WATCH: Yellowstone Park Ranger Catches Tourist Walking on Old Faithful

by Caitlin Berard

Yellowstone National Park is a wonder to behold. It’s full of breathtaking canyons, roaring rivers, majestic wildlife, and, of course, countless gushing geysers. There’s a reason it’s recommended to map out at least three or four days for a trip to Yellowstone. You simply can’t see it all in a single day, or even two.

The only caveat? There are a few rules every visitor must follow, designed to protect not only tourists but the park itself and the wildlife that lives there.

The rules are simple enough. Don’t purposefully disturb wildlife, don’t hunt, don’t remove any of the flora or fauna, etc. All typical for a National Park and all essentially common sense.

One of the most important guidelines to follow when it comes to Yellowstone, specifically, is to stay on the designated paths and boardwalks. In doing so, visitors help maintain the integrity of the fragile terrain and protect themselves from the boiling water and steam from the geysers.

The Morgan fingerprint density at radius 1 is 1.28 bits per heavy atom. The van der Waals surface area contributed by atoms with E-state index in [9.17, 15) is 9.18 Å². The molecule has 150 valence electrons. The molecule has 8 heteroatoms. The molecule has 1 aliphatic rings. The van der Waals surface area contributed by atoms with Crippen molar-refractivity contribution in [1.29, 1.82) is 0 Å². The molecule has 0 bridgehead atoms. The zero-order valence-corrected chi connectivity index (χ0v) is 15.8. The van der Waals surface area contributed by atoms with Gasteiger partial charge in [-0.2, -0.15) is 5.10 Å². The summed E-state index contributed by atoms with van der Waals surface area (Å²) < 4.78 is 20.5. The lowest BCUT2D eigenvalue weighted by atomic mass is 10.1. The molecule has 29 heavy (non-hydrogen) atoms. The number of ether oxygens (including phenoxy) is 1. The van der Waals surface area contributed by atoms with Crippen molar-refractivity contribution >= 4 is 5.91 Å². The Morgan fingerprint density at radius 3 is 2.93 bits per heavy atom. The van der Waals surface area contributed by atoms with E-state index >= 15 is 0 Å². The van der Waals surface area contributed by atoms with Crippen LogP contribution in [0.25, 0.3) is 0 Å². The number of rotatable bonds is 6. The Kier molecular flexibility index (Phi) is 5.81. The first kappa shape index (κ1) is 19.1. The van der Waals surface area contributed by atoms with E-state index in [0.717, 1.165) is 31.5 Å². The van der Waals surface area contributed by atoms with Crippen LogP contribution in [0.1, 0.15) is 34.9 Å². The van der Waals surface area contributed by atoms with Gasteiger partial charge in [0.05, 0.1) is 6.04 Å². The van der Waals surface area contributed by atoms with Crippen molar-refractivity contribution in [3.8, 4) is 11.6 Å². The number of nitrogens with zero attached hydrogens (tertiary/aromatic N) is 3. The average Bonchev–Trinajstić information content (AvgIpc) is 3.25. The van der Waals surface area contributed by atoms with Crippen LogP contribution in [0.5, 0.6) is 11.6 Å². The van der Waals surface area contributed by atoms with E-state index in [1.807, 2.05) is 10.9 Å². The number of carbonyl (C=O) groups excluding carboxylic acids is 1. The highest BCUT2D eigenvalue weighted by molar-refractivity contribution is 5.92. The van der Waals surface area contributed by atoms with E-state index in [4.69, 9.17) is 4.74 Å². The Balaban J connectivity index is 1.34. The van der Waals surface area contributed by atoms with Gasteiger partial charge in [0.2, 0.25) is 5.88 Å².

Now, the majority of visitors follow the rules of Yellowstone National Park to the letter. Some, however, take neither the rules nor the threat of danger seriously. Unfortunately for one unruly visitor, her transgression was both caught on camera and witnessed by a park ranger.

In the images and videos of the incident posted to Instagram, the tourist casually leaves the boardwalk, strolling right up to Old Faithful, the park’s most famous geyser. She then returns to the pathway, where a park ranger awaits to reprimand her for the unbelievably irresponsible action.

Yellowstone National Park Rule-Breaker Receives Jail Time

Sadly, yet wholly unsurprisingly, this is far from the first time Yellowstone National Park Rangers have taken action against injudicious visitors. Just last summer, a woman was sentenced to a week in jail after leaving the protective walkway to approach a thermal pool.

According to court documents, the woman was ordered to pay $2,040 in fines, fees, and community service. Following her jail time, the woman received two years probation, during which time she was banned from the park.

“A criminal prosecution and jail time may seem harsh,” said Bob Murray, acting US Attorney. “[But] it’s better than spending time in a hospital’s burn unit.”

Yellowstone National Park spokesperson Morgan Warthin spoke out about the incident as well. “The ground is fragile and thin,” they said. “And scalding water just below the surface can cause severe or fatal burns. More than 20 people have died from burns suffered after they entered or fell into Yellowstone’s hot springs.”

“Visitors must realize that walking on thermal features is dangerous, damages the resource, and illegal,” said Park Chief Ranger Sarah Davis in response to a similar situation. “Law enforcement officers take this violation seriously.”